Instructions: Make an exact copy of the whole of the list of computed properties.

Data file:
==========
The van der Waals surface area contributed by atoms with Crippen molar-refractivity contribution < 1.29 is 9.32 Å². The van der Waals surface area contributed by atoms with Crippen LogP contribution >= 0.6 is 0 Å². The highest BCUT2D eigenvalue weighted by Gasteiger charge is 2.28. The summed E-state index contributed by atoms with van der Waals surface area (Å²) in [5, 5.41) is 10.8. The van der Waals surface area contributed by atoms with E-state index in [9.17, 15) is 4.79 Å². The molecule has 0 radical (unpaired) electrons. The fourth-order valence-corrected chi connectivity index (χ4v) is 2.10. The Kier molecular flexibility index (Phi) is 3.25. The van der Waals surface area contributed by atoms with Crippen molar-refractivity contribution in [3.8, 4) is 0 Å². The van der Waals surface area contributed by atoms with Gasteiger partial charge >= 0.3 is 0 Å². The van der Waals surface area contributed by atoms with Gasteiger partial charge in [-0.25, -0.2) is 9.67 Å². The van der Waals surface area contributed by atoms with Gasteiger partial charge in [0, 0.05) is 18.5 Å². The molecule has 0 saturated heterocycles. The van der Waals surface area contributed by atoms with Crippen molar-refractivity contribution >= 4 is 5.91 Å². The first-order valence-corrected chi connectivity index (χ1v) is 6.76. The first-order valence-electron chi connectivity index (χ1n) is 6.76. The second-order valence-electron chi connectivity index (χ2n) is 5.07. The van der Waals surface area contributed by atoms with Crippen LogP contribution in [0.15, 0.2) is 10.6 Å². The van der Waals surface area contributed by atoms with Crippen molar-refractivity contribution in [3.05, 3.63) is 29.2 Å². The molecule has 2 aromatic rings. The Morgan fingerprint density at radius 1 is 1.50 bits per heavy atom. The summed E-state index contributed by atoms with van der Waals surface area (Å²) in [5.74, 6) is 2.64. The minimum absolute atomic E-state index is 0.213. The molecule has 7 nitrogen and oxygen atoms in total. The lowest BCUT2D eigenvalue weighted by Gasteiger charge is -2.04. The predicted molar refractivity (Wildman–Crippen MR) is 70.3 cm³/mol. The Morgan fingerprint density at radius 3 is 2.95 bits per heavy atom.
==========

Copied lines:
The van der Waals surface area contributed by atoms with Crippen molar-refractivity contribution < 1.29 is 9.32 Å². The van der Waals surface area contributed by atoms with Crippen LogP contribution >= 0.6 is 0 Å². The highest BCUT2D eigenvalue weighted by Gasteiger charge is 2.28. The summed E-state index contributed by atoms with van der Waals surface area (Å²) in [5, 5.41) is 10.8. The van der Waals surface area contributed by atoms with E-state index in [9.17, 15) is 4.79 Å². The molecule has 0 radical (unpaired) electrons. The fourth-order valence-corrected chi connectivity index (χ4v) is 2.10. The Kier molecular flexibility index (Phi) is 3.25. The van der Waals surface area contributed by atoms with Crippen molar-refractivity contribution in [3.8, 4) is 0 Å². The van der Waals surface area contributed by atoms with Gasteiger partial charge >= 0.3 is 0 Å². The van der Waals surface area contributed by atoms with Gasteiger partial charge in [-0.25, -0.2) is 9.67 Å². The van der Waals surface area contributed by atoms with Gasteiger partial charge in [0, 0.05) is 18.5 Å². The molecule has 0 saturated heterocycles. The van der Waals surface area contributed by atoms with Crippen molar-refractivity contribution >= 4 is 5.91 Å². The first-order valence-corrected chi connectivity index (χ1v) is 6.76. The first-order valence-electron chi connectivity index (χ1n) is 6.76. The second-order valence-electron chi connectivity index (χ2n) is 5.07. The van der Waals surface area contributed by atoms with Crippen LogP contribution in [0.15, 0.2) is 10.6 Å². The van der Waals surface area contributed by atoms with Crippen molar-refractivity contribution in [3.05, 3.63) is 29.2 Å². The molecule has 2 aromatic rings. The Morgan fingerprint density at radius 1 is 1.50 bits per heavy atom. The summed E-state index contributed by atoms with van der Waals surface area (Å²) in [5.74, 6) is 2.64. The minimum absolute atomic E-state index is 0.213. The molecule has 7 nitrogen and oxygen atoms in total. The lowest BCUT2D eigenvalue weighted by Gasteiger charge is -2.04. The predicted molar refractivity (Wildman–Crippen MR) is 70.3 cm³/mol. The Morgan fingerprint density at radius 3 is 2.95 bits per heavy atom.